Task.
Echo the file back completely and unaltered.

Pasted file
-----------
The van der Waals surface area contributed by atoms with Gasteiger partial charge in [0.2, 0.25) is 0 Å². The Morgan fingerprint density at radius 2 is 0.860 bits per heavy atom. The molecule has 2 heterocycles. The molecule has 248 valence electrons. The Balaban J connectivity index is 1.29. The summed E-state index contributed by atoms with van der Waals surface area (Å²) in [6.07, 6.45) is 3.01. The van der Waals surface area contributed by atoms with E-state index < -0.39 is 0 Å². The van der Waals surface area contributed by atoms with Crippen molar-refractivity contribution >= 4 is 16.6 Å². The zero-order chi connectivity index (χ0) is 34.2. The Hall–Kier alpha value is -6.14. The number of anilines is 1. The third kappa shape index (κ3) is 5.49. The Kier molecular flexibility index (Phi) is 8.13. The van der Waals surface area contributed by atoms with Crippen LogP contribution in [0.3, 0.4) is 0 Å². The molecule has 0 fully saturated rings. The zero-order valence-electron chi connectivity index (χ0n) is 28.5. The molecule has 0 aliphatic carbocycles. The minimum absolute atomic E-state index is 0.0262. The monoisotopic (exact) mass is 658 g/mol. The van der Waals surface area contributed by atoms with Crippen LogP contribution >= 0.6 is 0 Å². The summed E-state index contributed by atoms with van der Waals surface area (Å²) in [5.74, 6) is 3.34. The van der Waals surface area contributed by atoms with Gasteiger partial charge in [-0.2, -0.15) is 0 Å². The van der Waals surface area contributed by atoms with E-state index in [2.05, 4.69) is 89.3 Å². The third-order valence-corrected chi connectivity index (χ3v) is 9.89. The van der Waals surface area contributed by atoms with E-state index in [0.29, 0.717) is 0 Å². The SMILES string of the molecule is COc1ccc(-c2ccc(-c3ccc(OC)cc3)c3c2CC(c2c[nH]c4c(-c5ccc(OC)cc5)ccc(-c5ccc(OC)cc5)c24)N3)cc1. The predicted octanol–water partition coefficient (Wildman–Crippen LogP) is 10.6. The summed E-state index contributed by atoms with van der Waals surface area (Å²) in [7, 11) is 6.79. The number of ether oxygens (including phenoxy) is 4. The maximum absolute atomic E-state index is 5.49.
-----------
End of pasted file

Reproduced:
The van der Waals surface area contributed by atoms with Gasteiger partial charge in [0.2, 0.25) is 0 Å². The Morgan fingerprint density at radius 2 is 0.860 bits per heavy atom. The molecule has 2 heterocycles. The molecule has 248 valence electrons. The Balaban J connectivity index is 1.29. The summed E-state index contributed by atoms with van der Waals surface area (Å²) in [6.07, 6.45) is 3.01. The van der Waals surface area contributed by atoms with E-state index < -0.39 is 0 Å². The van der Waals surface area contributed by atoms with Crippen molar-refractivity contribution >= 4 is 16.6 Å². The zero-order chi connectivity index (χ0) is 34.2. The Hall–Kier alpha value is -6.14. The number of anilines is 1. The third kappa shape index (κ3) is 5.49. The Kier molecular flexibility index (Phi) is 8.13. The van der Waals surface area contributed by atoms with Crippen LogP contribution in [0.3, 0.4) is 0 Å². The molecule has 0 fully saturated rings. The zero-order valence-electron chi connectivity index (χ0n) is 28.5. The molecule has 0 aliphatic carbocycles. The minimum absolute atomic E-state index is 0.0262. The monoisotopic (exact) mass is 658 g/mol. The van der Waals surface area contributed by atoms with Crippen LogP contribution >= 0.6 is 0 Å². The summed E-state index contributed by atoms with van der Waals surface area (Å²) in [5.74, 6) is 3.34. The van der Waals surface area contributed by atoms with Gasteiger partial charge in [-0.2, -0.15) is 0 Å². The van der Waals surface area contributed by atoms with E-state index in [2.05, 4.69) is 89.3 Å². The third-order valence-corrected chi connectivity index (χ3v) is 9.89. The van der Waals surface area contributed by atoms with E-state index in [0.29, 0.717) is 0 Å². The SMILES string of the molecule is COc1ccc(-c2ccc(-c3ccc(OC)cc3)c3c2CC(c2c[nH]c4c(-c5ccc(OC)cc5)ccc(-c5ccc(OC)cc5)c24)N3)cc1. The predicted octanol–water partition coefficient (Wildman–Crippen LogP) is 10.6. The summed E-state index contributed by atoms with van der Waals surface area (Å²) in [7, 11) is 6.79. The number of ether oxygens (including phenoxy) is 4. The maximum absolute atomic E-state index is 5.49.